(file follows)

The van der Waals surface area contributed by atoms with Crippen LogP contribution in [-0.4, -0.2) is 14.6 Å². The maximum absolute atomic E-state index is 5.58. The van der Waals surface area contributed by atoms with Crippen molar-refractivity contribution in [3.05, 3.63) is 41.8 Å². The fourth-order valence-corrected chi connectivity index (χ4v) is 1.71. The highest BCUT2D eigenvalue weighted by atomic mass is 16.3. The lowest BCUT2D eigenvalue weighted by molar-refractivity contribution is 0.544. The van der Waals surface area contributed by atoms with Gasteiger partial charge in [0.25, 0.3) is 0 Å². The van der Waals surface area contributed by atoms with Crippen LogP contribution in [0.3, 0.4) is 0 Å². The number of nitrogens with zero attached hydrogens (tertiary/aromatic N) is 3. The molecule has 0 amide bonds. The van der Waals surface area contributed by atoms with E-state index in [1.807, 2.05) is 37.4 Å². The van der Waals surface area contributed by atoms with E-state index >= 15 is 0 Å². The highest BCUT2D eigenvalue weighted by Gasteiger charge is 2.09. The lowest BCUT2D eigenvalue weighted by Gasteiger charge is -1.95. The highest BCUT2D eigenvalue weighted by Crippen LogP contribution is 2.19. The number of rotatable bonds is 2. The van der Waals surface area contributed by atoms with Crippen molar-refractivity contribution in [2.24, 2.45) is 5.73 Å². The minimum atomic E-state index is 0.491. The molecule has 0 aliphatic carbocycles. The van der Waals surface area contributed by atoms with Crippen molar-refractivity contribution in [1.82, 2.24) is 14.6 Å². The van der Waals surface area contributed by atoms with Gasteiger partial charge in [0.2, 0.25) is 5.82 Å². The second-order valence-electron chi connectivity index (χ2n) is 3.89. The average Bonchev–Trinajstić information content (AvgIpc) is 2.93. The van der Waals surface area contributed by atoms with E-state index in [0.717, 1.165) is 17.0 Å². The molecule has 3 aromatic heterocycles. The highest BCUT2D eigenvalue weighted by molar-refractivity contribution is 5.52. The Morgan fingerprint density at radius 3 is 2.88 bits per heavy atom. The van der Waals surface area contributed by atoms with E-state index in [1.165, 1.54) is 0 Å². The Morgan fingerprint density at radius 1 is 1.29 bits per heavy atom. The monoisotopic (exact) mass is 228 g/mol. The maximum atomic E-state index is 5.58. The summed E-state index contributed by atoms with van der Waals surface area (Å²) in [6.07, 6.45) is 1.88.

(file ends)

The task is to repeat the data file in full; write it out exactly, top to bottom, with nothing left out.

The van der Waals surface area contributed by atoms with Crippen LogP contribution in [-0.4, -0.2) is 14.6 Å². The maximum absolute atomic E-state index is 5.58. The van der Waals surface area contributed by atoms with Crippen molar-refractivity contribution in [3.05, 3.63) is 41.8 Å². The fourth-order valence-corrected chi connectivity index (χ4v) is 1.71. The highest BCUT2D eigenvalue weighted by atomic mass is 16.3. The lowest BCUT2D eigenvalue weighted by molar-refractivity contribution is 0.544. The van der Waals surface area contributed by atoms with Gasteiger partial charge in [0.25, 0.3) is 0 Å². The van der Waals surface area contributed by atoms with Crippen LogP contribution in [0.3, 0.4) is 0 Å². The number of nitrogens with zero attached hydrogens (tertiary/aromatic N) is 3. The molecule has 0 amide bonds. The van der Waals surface area contributed by atoms with E-state index in [1.807, 2.05) is 37.4 Å². The van der Waals surface area contributed by atoms with E-state index >= 15 is 0 Å². The highest BCUT2D eigenvalue weighted by Gasteiger charge is 2.09. The lowest BCUT2D eigenvalue weighted by Gasteiger charge is -1.95. The highest BCUT2D eigenvalue weighted by Crippen LogP contribution is 2.19. The number of rotatable bonds is 2. The van der Waals surface area contributed by atoms with Crippen molar-refractivity contribution in [2.24, 2.45) is 5.73 Å². The minimum atomic E-state index is 0.491. The molecule has 0 aliphatic carbocycles. The van der Waals surface area contributed by atoms with Crippen molar-refractivity contribution in [1.82, 2.24) is 14.6 Å². The van der Waals surface area contributed by atoms with Gasteiger partial charge in [0.2, 0.25) is 5.82 Å². The second-order valence-electron chi connectivity index (χ2n) is 3.89. The average Bonchev–Trinajstić information content (AvgIpc) is 2.93. The van der Waals surface area contributed by atoms with E-state index in [0.717, 1.165) is 17.0 Å². The molecule has 3 aromatic heterocycles. The highest BCUT2D eigenvalue weighted by molar-refractivity contribution is 5.52. The Morgan fingerprint density at radius 3 is 2.88 bits per heavy atom. The van der Waals surface area contributed by atoms with E-state index in [1.165, 1.54) is 0 Å². The Morgan fingerprint density at radius 1 is 1.29 bits per heavy atom. The monoisotopic (exact) mass is 228 g/mol. The maximum atomic E-state index is 5.58. The summed E-state index contributed by atoms with van der Waals surface area (Å²) in [6.07, 6.45) is 1.88.